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Book Review: Mastering Stand-Up

Mastering Stand-Up. Stephen Rosenfield. Chicago Review Press Inc., November 1, 2017, Trade paperback and E-book, 256 pages.

Reviewed by Susan Gaspar.

Stephen Rosenfield’s Mastering Stand-Up is a fun and engaging read, even if you have absolutely no intention of becoming a stand-up comic. But that’s not why the book exists. Comedy is a serious business, as anyone in the industry will attest, and it takes raw talent, many years of experience, and a lot of dedication to achieve a mere modicum of success.

This book is meant as a resource for aspiring stand-up comics who have a dream of performing well and making a decent living—and hopefully a killing—doing comedy. However, it is also an entertaining read for almost anyone because it’s written from personal experience and includes plenty of anecdotes and memories from the author, which give the reader an insider’s view of the world of stand-up comedy.

If you have performing arts education, training, or experience of any kind—acting, directing, improvisation, music, sketch writing, or playwriting—this book will be helpful in an abstract sense as there are skills and aspects of stand-up comedy that cross the boundaries into those artistic forms. If you have absolutely no personal connection to show business or the performing arts but have always been interested in how some people go about making others laugh, this book will answer many of your questions. However, if you harbor dreams of standing alone on stage with a microphone while you make a roomful of total strangers crack up—especially if you dream of making a living doing it—this book could be invaluable. For the amateur stand-up comic, or one with limited exposure and success, this book could assist in building a professional career.

Of course, there is no personal guarantee of success included with this book, but from the very first chapter it is easy to believe that you will at least make decent headway by following Rosenfield’s advice and applying yourself. He certainly has the experience and knowledge to get you on the right path. As the Founding Director of the American Comedy Institute in Manhattan, Rosenfield has a long list of teaching and directing credits and decades of experience in the industry. His list of past students reads like a “Who’s Who” in American comedy. His book instills you with the confidence that he knows the business inside and out, and that he sincerely wants to share it.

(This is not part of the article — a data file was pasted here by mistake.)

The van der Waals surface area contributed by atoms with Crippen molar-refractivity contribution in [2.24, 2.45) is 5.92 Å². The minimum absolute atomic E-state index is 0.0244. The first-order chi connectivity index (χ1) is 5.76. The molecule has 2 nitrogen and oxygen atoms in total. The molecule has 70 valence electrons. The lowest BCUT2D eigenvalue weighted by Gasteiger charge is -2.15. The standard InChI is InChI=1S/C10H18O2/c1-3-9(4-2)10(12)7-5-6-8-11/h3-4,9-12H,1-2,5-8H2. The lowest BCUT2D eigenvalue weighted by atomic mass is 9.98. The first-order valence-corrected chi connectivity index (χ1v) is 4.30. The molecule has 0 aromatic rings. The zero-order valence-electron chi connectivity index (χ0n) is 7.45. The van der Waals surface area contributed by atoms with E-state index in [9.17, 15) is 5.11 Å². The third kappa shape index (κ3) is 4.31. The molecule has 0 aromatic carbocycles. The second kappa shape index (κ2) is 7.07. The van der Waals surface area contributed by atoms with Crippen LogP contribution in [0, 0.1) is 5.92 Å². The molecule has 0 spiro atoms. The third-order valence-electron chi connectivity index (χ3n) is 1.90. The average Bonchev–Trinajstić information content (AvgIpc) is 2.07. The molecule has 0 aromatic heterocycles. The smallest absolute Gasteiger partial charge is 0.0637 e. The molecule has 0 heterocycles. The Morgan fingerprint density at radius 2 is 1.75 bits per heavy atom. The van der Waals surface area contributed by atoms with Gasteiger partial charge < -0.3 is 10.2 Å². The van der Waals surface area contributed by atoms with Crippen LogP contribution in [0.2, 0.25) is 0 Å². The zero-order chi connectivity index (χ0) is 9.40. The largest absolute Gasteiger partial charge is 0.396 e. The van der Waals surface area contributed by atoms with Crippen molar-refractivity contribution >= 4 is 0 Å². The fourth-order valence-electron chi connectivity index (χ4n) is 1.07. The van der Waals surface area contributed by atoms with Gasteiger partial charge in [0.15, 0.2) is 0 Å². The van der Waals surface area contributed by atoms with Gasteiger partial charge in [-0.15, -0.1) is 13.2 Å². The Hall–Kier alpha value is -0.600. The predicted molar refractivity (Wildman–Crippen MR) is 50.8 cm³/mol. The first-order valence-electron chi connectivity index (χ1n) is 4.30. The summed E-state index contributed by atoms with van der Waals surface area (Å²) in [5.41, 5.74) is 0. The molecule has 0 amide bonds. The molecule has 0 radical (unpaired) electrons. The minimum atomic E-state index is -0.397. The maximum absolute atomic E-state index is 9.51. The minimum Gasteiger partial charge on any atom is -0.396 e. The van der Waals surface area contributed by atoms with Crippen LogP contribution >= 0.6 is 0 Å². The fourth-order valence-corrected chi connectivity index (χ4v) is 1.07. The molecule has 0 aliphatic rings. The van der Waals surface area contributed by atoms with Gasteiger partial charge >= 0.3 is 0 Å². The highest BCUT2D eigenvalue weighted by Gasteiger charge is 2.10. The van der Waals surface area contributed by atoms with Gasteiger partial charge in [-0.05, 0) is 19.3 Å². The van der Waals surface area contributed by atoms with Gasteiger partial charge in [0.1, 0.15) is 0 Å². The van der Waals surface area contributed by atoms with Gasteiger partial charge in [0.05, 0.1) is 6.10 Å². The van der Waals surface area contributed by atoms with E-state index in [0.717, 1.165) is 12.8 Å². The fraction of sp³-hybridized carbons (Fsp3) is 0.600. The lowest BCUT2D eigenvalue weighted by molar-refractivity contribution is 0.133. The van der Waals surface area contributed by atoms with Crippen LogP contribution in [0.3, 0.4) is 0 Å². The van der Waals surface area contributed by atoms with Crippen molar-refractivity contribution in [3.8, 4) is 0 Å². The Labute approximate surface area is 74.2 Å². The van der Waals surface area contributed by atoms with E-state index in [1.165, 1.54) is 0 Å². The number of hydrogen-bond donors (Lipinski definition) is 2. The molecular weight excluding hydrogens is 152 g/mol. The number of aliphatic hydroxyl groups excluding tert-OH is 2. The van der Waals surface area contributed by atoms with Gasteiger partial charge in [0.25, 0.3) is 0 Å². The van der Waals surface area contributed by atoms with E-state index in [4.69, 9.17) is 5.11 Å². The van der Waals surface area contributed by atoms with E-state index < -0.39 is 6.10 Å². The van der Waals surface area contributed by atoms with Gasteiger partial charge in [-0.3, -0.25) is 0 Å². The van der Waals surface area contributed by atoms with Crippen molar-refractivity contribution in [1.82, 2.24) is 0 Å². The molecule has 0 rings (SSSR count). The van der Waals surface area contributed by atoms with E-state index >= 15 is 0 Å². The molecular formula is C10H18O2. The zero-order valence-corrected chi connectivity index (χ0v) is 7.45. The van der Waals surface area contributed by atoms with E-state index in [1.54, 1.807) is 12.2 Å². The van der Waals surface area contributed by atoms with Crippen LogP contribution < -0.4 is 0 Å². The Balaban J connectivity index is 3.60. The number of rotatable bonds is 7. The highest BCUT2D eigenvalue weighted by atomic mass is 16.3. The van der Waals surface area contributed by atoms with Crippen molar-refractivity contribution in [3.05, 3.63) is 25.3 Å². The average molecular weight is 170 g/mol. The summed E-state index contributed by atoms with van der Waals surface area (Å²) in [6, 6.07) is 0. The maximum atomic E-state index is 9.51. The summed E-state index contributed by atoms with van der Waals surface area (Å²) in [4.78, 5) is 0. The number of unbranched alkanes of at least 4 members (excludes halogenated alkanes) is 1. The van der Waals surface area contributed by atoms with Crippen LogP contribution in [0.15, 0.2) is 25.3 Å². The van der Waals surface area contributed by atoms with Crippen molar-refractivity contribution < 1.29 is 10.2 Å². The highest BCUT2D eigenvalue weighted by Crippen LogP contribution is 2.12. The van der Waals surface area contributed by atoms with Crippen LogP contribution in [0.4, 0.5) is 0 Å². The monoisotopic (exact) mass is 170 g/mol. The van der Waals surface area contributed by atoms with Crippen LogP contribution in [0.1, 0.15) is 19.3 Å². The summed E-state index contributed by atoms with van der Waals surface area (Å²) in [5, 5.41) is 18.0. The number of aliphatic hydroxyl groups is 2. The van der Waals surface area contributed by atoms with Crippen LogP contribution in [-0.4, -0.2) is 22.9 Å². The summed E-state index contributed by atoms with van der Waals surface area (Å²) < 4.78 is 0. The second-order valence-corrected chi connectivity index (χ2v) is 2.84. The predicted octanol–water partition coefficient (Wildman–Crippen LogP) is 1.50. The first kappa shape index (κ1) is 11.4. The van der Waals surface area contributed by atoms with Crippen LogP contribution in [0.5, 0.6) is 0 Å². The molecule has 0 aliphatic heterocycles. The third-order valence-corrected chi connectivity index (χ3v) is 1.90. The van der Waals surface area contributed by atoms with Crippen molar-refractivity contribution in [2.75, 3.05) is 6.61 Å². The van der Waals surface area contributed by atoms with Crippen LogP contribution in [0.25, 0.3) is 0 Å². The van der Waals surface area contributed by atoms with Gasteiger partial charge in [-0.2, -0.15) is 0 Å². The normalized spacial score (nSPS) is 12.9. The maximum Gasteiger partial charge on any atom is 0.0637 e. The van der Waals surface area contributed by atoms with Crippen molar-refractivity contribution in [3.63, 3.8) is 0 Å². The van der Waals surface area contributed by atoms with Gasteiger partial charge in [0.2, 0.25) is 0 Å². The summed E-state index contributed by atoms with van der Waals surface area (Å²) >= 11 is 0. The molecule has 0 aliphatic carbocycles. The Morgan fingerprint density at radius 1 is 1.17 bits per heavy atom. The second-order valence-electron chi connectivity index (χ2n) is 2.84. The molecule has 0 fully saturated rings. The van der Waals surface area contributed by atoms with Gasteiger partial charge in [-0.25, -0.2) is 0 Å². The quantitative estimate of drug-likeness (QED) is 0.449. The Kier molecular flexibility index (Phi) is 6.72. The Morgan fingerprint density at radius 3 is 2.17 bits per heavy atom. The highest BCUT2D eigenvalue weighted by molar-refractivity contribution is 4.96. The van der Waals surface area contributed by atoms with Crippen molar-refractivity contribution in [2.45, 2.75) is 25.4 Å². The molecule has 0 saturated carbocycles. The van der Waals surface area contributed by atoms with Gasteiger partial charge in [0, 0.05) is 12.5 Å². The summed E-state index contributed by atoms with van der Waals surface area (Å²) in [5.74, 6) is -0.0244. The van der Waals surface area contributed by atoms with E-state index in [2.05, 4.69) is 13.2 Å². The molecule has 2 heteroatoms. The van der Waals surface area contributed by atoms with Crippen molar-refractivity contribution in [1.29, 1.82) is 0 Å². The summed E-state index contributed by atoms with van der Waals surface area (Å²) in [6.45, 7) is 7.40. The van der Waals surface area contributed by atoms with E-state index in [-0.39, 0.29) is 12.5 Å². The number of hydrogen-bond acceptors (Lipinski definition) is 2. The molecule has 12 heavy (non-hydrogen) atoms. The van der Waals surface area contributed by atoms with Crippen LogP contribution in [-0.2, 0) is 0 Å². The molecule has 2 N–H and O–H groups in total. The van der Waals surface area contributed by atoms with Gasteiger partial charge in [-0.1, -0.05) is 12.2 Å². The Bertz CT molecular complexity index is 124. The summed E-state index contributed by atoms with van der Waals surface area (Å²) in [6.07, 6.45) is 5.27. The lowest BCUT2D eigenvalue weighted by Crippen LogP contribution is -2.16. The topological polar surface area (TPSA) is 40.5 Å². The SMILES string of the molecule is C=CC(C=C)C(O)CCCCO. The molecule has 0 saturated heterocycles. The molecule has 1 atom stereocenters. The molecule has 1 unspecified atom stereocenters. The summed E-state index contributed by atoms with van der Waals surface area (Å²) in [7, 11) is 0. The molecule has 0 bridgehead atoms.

My favorite thing about the book is that it made me feel like Mr. Rosenfield was speaking directly to me. His tone is approachable and friendly, yet accomplished and assured. I also appreciate that the book is broken into five logical and clearly defined sections, which are essentially: who the book is written for, the stand-up comedy forms, the act of writing stand-up comedy material, the art of performing stand-up, and the steps to getting “undeniably good.”

For fans of stand-up comedy, or full-on comedy geeks, who immerse themselves in the stand-up scene or follow the careers of successful comics, the book is worth reading for the anecdotes about famous stand-up comics. Even more valuable are the actual examples of their written material. These examples are broken down and analyzed similarly to the way algebraic equations are dissected and serve as vital teaching tools for anyone studying the crafts of stand-up comedy and comedy writing. Like any practical handbook, the reader might well repeatedly return to the book for guidance.

Unlike many books that teach acting skills or other performing art forms, this one is not dry or stuffy. Rather, it feels like a handshake and a welcome, with a wink on the side, because we are talking about comedy, after all. The very last sentence provides the author’s email address in case the reader has questions. How often does that happen? (Answer: Not. Very. Often. ***rim shot***)


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